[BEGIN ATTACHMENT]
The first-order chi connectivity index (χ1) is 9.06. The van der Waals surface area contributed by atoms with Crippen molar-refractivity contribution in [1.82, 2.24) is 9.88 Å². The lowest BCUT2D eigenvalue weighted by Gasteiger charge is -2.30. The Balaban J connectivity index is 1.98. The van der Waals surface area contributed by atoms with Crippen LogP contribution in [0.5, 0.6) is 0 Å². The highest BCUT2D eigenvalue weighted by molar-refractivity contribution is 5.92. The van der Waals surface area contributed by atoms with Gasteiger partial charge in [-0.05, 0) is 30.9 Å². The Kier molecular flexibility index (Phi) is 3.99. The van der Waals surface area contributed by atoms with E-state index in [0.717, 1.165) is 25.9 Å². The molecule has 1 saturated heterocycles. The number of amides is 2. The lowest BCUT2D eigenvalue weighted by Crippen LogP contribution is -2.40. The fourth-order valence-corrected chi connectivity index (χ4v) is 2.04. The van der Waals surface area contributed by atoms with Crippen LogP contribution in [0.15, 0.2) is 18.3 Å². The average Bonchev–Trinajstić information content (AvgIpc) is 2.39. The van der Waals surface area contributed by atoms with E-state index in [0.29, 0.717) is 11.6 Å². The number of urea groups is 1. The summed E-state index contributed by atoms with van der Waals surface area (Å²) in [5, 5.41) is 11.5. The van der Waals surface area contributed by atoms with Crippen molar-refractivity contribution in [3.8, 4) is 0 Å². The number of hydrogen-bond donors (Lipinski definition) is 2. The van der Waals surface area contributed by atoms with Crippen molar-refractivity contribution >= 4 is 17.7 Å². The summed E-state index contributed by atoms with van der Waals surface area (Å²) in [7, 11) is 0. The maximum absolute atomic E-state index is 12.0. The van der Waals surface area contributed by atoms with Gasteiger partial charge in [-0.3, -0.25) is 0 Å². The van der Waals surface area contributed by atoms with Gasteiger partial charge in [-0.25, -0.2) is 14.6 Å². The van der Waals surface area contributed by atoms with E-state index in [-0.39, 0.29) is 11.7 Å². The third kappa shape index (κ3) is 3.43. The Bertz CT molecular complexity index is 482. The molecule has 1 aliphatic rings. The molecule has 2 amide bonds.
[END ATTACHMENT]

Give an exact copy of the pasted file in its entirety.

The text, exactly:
The first-order chi connectivity index (χ1) is 9.06. The van der Waals surface area contributed by atoms with Crippen molar-refractivity contribution in [1.82, 2.24) is 9.88 Å². The lowest BCUT2D eigenvalue weighted by Gasteiger charge is -2.30. The Balaban J connectivity index is 1.98. The van der Waals surface area contributed by atoms with Crippen LogP contribution in [0.5, 0.6) is 0 Å². The highest BCUT2D eigenvalue weighted by molar-refractivity contribution is 5.92. The van der Waals surface area contributed by atoms with Gasteiger partial charge in [-0.05, 0) is 30.9 Å². The Kier molecular flexibility index (Phi) is 3.99. The van der Waals surface area contributed by atoms with E-state index in [0.717, 1.165) is 25.9 Å². The molecule has 1 saturated heterocycles. The number of amides is 2. The lowest BCUT2D eigenvalue weighted by Crippen LogP contribution is -2.40. The fourth-order valence-corrected chi connectivity index (χ4v) is 2.04. The van der Waals surface area contributed by atoms with Crippen LogP contribution in [0.15, 0.2) is 18.3 Å². The average Bonchev–Trinajstić information content (AvgIpc) is 2.39. The van der Waals surface area contributed by atoms with E-state index in [0.29, 0.717) is 11.6 Å². The number of urea groups is 1. The summed E-state index contributed by atoms with van der Waals surface area (Å²) in [5, 5.41) is 11.5. The van der Waals surface area contributed by atoms with Crippen molar-refractivity contribution in [3.8, 4) is 0 Å². The number of hydrogen-bond donors (Lipinski definition) is 2. The van der Waals surface area contributed by atoms with Crippen molar-refractivity contribution >= 4 is 17.7 Å². The summed E-state index contributed by atoms with van der Waals surface area (Å²) in [7, 11) is 0. The maximum absolute atomic E-state index is 12.0. The van der Waals surface area contributed by atoms with Gasteiger partial charge in [-0.3, -0.25) is 0 Å². The van der Waals surface area contributed by atoms with Gasteiger partial charge in [-0.25, -0.2) is 14.6 Å². The van der Waals surface area contributed by atoms with E-state index in [-0.39, 0.29) is 11.7 Å². The third kappa shape index (κ3) is 3.43. The Bertz CT molecular complexity index is 482. The molecule has 1 aliphatic rings. The molecule has 2 amide bonds.